Alexander "Alex" Wroten (May 1844 - Oct 1916)
You might wonder how the subjects for the blogs are decided. I wonder the same thing at times.
But this blog originated when the Research Team received a request for information on their property wanting to know if we had any idea or background knowledge of the original owners. The only clue we had was that the property is located on Goodman Drive, but originally was named Wroten Road. I was able to find an early map of the US Military Reservation on the eastside of Gig Harbor Bay which showed Wroten Road starting where Crescent Valley Drive curves southwest and continues in front of the Old Masonic Building. Whereas Crescent Valley Drive joins North Harborview, Wroten Road connects with Crescent Valley Drive at the curve and continues east toward Puget Sound, eventually ending in a deadend curving down towards Gig Harbor Bay’s mouth and the sand spit.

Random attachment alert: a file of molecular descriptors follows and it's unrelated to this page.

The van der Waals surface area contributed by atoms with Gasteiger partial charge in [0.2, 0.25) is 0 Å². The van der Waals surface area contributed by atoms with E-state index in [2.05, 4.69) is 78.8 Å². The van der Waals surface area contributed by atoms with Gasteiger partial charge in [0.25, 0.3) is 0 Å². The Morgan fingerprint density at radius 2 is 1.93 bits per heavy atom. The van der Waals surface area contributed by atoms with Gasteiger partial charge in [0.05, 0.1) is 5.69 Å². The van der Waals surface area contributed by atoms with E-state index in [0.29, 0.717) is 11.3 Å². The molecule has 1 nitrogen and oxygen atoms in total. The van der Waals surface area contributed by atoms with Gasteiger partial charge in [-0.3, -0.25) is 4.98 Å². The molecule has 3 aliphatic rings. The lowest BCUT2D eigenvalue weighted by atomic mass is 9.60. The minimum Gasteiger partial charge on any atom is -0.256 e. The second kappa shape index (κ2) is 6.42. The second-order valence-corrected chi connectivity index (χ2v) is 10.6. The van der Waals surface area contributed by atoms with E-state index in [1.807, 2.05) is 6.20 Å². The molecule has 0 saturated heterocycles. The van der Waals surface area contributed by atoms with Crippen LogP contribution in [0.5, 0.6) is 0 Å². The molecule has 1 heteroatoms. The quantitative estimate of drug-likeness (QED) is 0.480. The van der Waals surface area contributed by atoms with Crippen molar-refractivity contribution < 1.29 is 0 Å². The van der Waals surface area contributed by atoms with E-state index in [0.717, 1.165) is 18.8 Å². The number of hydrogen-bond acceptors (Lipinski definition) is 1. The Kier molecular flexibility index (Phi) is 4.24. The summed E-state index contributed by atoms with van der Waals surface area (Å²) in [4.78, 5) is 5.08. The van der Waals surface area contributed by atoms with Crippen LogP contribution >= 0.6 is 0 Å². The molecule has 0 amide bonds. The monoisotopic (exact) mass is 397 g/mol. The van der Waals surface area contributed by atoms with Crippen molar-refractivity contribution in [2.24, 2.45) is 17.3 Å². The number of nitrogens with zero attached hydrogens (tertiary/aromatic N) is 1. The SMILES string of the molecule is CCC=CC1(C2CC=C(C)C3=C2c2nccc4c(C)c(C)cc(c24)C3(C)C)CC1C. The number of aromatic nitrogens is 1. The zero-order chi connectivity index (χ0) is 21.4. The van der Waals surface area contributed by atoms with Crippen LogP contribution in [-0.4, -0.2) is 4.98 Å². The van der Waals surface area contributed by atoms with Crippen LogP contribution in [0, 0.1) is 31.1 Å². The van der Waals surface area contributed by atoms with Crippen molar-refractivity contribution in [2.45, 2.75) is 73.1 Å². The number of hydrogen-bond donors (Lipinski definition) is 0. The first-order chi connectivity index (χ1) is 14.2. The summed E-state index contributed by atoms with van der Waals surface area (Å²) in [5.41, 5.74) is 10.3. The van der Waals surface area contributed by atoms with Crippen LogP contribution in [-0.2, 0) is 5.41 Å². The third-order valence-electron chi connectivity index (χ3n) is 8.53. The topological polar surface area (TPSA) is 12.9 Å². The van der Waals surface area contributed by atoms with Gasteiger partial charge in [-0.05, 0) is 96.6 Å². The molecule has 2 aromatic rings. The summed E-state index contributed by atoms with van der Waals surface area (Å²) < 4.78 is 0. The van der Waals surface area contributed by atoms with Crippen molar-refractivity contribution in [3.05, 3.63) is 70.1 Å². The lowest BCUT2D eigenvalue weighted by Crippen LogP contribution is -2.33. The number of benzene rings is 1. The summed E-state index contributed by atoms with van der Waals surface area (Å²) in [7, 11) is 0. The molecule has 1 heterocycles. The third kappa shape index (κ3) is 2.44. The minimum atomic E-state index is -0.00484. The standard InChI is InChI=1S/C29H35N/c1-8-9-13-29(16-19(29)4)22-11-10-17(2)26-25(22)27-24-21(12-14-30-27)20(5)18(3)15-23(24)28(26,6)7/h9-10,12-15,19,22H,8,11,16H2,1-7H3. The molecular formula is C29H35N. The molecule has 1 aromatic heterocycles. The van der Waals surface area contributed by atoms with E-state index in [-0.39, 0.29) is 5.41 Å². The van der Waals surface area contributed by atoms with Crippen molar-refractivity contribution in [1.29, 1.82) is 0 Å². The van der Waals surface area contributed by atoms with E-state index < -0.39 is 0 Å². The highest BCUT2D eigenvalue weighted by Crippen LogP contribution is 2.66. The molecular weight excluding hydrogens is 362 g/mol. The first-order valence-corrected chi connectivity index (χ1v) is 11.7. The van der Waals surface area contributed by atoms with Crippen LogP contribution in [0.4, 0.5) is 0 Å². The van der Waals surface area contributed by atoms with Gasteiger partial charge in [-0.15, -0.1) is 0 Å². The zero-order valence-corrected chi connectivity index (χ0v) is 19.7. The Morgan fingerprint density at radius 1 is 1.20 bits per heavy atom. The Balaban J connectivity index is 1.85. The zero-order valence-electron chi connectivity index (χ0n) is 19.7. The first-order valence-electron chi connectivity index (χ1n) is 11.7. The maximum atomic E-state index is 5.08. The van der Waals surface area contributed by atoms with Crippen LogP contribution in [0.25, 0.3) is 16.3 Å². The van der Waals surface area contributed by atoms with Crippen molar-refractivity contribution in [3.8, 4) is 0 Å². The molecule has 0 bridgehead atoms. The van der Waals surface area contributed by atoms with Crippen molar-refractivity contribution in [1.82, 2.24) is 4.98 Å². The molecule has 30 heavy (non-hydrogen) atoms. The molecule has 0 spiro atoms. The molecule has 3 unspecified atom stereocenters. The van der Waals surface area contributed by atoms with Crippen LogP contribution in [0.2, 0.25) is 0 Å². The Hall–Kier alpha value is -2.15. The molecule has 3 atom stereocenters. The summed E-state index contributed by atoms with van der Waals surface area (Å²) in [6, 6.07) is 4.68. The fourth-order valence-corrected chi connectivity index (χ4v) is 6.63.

Unfortunately we were unable to find any information in our files regarding the property, but the idea of knowing something about the family whose name the road first carried sounded intriguing. So the search was on, and what follows is the little information I was able to find via the Internet, ancestry.com, and an old newspaper article.
In the days prior to the Harbor History Museum decision to start a history blog on the Greater Gig Harbor community, during the 1980s, they issued calendars representing various historic facts and Gladys Para, Director and also a Peninsula Gateway report, wrote articles on people, places, industries, business and the like of the early days of Gig Harbor.